WARNING: This story contains distressing details.
Only a few weeks remain for Indian day school survivors to file a compensation claim with the federal government, and B.C. advocates are urging those who haven't yet done so to share their stories and file a claim.
More than 600 day schools were operated in Canada for more than 100 years. The so-called schools were similar to residential schools, where students faced abuse and the goal was to erase Indigenous language and culture.
However, because they were run separately from residential schools, day schools weren't included in the Indian Residential Schools Settlement Agreement in 2006.
In 2019, Canada signed a $1.47-billion settlement with thousands of former students at the day schools that operated across Canada between 1863 and 2000. The deadline to submit a claim for compensation through that settlement is July 13, although claimants with exceptional circumstances can apply for a six-month extension.
Arnie Nagy, an advocate with the Prince Rupert Unemployed Action Centre, has helped hundreds of people file claims, and he says many of them have been successful.
"I've had one client, her and her husband got their compensation cheques and they've been renters their whole life. When they got the cheque, they're now homeowners," he said.
Others have been able to set money aside for retirement or do much-needed repairs on their homes, according to Nagy.
Nagy takes two days to go over the claim process with clients; on the first day, he explains how it all works, and on the next he ensures they're mentally prepared to detail their experiences before they actually fill out the forms.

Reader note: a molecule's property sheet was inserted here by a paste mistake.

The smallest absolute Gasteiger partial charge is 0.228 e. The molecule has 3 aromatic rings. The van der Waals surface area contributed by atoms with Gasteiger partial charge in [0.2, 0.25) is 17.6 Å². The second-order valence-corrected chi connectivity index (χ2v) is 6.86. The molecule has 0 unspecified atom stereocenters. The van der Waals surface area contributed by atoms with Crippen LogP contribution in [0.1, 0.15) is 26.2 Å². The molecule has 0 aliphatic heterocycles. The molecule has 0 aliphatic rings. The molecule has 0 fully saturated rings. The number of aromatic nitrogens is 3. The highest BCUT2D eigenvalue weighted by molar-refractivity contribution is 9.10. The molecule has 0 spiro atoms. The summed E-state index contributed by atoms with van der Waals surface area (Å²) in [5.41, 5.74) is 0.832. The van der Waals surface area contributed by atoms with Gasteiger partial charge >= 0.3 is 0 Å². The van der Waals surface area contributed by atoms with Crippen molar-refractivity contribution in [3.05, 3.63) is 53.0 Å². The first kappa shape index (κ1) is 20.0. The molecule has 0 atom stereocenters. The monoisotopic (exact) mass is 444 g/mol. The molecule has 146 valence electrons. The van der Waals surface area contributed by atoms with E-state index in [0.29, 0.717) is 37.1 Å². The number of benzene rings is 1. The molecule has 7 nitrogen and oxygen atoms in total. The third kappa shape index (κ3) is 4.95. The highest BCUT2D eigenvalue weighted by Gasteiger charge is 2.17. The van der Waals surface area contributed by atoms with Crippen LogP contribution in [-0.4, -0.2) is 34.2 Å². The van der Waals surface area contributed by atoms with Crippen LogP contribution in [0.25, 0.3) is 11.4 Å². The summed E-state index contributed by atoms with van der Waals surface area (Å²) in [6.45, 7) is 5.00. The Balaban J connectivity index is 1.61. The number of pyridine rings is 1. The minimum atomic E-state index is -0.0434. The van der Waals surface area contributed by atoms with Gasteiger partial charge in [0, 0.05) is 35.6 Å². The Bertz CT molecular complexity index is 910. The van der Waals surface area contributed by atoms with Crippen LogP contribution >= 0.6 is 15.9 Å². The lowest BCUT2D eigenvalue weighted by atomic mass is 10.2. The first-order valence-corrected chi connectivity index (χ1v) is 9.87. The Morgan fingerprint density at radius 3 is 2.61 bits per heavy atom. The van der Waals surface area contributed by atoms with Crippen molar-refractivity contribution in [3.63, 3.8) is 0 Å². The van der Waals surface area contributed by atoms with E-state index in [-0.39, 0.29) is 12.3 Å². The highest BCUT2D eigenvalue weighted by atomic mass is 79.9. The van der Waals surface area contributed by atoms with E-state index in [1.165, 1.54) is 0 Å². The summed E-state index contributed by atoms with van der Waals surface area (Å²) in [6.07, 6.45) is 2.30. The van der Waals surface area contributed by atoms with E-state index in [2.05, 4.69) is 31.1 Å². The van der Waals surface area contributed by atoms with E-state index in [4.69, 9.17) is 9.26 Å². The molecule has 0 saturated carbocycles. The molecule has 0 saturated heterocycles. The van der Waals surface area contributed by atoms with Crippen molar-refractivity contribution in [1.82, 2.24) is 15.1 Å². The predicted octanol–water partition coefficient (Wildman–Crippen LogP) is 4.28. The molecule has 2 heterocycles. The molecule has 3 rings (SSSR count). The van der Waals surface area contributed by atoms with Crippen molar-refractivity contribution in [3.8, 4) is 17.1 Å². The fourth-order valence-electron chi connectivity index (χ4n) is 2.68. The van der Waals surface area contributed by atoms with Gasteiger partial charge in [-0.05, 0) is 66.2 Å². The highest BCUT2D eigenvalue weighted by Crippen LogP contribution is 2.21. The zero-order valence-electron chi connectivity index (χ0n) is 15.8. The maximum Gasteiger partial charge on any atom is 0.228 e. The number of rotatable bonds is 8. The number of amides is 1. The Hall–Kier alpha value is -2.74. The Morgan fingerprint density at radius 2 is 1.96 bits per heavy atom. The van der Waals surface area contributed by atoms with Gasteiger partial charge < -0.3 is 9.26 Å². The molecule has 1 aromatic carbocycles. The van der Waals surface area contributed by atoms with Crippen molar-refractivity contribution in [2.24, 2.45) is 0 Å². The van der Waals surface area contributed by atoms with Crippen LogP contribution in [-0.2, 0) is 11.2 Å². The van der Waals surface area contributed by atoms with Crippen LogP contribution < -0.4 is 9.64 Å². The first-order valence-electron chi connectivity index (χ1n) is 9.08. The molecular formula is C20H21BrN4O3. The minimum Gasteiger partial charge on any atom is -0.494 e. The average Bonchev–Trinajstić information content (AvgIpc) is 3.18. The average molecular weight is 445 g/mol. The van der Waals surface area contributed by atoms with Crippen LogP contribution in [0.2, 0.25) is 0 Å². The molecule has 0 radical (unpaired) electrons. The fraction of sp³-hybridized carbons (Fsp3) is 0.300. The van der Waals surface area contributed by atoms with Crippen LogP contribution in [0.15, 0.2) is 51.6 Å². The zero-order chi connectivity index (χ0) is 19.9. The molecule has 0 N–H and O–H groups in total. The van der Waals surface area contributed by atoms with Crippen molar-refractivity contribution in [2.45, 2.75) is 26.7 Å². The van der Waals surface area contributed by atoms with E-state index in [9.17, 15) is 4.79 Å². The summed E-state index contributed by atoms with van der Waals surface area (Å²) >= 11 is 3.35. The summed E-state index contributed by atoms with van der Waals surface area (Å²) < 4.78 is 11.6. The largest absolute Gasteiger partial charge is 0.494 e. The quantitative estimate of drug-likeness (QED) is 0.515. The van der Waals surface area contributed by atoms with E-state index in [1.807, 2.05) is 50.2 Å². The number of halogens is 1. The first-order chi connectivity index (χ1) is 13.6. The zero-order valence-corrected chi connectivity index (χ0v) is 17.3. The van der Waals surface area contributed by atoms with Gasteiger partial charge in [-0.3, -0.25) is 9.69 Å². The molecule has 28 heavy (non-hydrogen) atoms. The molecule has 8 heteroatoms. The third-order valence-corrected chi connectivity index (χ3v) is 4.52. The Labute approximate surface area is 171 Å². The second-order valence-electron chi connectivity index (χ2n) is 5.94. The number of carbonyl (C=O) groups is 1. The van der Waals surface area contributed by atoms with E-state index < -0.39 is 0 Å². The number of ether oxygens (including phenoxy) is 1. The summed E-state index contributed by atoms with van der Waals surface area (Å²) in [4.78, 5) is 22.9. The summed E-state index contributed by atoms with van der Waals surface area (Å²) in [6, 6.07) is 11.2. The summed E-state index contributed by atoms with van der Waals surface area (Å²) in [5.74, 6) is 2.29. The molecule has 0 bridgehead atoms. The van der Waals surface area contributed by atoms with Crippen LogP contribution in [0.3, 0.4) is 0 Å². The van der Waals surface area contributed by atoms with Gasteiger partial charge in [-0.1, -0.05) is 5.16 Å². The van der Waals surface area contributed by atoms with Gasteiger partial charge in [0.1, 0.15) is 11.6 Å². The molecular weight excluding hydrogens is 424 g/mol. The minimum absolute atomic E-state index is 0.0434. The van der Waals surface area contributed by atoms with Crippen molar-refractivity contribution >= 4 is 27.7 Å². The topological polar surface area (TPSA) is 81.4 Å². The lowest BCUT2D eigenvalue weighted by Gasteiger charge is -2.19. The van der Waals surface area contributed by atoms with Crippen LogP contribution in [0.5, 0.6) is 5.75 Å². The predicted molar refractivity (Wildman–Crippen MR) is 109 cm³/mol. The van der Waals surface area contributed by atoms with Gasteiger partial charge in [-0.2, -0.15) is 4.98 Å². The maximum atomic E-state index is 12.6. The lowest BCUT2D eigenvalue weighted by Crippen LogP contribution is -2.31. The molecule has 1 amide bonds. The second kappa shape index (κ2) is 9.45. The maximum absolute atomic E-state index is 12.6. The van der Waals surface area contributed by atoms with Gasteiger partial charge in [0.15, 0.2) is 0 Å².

"On many occasions what happened to them in school, this is the first time that they've ever spoken about it," Nagy said. "None of their families even heard or knew about what had happened."
Day school survivor Pansy Collison attended a facility in Old Massett in the mid-1950s. She says she faced physical abuse, including having her pinky finger broken.
"As a teacher myself for 23 years, I often wonder how our parents weren't involved in the decision making at the school," she said.
"I communicated with parents and everything about their child. But that's something that never happened with me as a child."
Having already gone through the process of applying for compensation, she recently helped her husband submit his story, and encourages others to do the same.
"It [is] about time that the day school experience was acknowledged," she said.
Compensation is on a tiered system for harms suffered, from level one to level five, ranging from $10,000 to $200,000. Survivors making claims for levels two to five need to write a statement disclosing details of the abuse they suffered.
Nagy is urging survivors to file their claims and said he will work through the nights to ensure survivors in his region can file in the coming weeks.
He said he had a client who was initially promised the full $200,000, the highest level of compensation, but was later told he'd only receive $10,000 — the lowest level.
Nagy said he got involved and told the settlement's claims administrator, Deloitte, they would not accept the decision.
"Six weeks later he phoned me and he got his full compensation cheque," Nagy said.
The Indian Residential School Survivors Society (IRSSS) says it has staff ready and available to assist survivors with their applications for Indian Day School compensation claims. Survivors are encouraged to contact the society to get assistance.
Support is available for anyone affected by their experience at Indian or federal day schools, and those who are triggered by these reports. Individuals can access immediate mental health counselling and crisis intervention services at the Hope for Wellness helpline by calling 1-855-242-3310 or online at www.hopeforwellness.ca.